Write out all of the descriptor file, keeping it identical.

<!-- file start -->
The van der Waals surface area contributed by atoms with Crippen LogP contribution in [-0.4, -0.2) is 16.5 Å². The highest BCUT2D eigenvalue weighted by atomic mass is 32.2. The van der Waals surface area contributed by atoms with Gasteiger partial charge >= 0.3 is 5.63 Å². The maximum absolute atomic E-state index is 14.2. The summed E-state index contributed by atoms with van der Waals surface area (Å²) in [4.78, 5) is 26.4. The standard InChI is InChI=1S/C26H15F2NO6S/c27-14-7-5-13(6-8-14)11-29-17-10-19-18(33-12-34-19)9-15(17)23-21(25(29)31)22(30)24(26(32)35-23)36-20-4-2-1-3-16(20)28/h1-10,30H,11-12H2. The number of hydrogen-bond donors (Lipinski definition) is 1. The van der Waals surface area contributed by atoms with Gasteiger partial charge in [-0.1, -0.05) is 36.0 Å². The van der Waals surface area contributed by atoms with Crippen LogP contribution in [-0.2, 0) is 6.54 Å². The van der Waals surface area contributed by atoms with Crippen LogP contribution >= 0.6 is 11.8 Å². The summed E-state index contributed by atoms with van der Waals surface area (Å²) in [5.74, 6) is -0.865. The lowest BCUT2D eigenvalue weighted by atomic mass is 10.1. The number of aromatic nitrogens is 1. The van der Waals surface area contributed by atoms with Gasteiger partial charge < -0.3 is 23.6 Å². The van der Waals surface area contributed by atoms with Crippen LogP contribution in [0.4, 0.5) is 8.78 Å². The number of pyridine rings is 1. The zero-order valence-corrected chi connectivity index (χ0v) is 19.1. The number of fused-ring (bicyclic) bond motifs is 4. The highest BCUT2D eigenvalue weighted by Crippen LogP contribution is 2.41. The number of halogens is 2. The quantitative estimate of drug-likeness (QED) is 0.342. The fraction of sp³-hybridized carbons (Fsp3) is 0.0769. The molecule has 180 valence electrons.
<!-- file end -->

The van der Waals surface area contributed by atoms with Crippen LogP contribution in [-0.4, -0.2) is 16.5 Å². The highest BCUT2D eigenvalue weighted by atomic mass is 32.2. The van der Waals surface area contributed by atoms with Gasteiger partial charge >= 0.3 is 5.63 Å². The maximum absolute atomic E-state index is 14.2. The summed E-state index contributed by atoms with van der Waals surface area (Å²) in [4.78, 5) is 26.4. The standard InChI is InChI=1S/C26H15F2NO6S/c27-14-7-5-13(6-8-14)11-29-17-10-19-18(33-12-34-19)9-15(17)23-21(25(29)31)22(30)24(26(32)35-23)36-20-4-2-1-3-16(20)28/h1-10,30H,11-12H2. The number of hydrogen-bond donors (Lipinski definition) is 1. The van der Waals surface area contributed by atoms with Gasteiger partial charge in [-0.1, -0.05) is 36.0 Å². The van der Waals surface area contributed by atoms with Crippen LogP contribution in [-0.2, 0) is 6.54 Å². The van der Waals surface area contributed by atoms with Crippen LogP contribution >= 0.6 is 11.8 Å². The summed E-state index contributed by atoms with van der Waals surface area (Å²) in [5.74, 6) is -0.865. The lowest BCUT2D eigenvalue weighted by atomic mass is 10.1. The number of aromatic nitrogens is 1. The van der Waals surface area contributed by atoms with Gasteiger partial charge < -0.3 is 23.6 Å². The van der Waals surface area contributed by atoms with Crippen LogP contribution in [0.4, 0.5) is 8.78 Å². The number of pyridine rings is 1. The zero-order valence-corrected chi connectivity index (χ0v) is 19.1. The number of fused-ring (bicyclic) bond motifs is 4. The highest BCUT2D eigenvalue weighted by Crippen LogP contribution is 2.41. The number of halogens is 2. The quantitative estimate of drug-likeness (QED) is 0.342. The fraction of sp³-hybridized carbons (Fsp3) is 0.0769. The molecule has 180 valence electrons.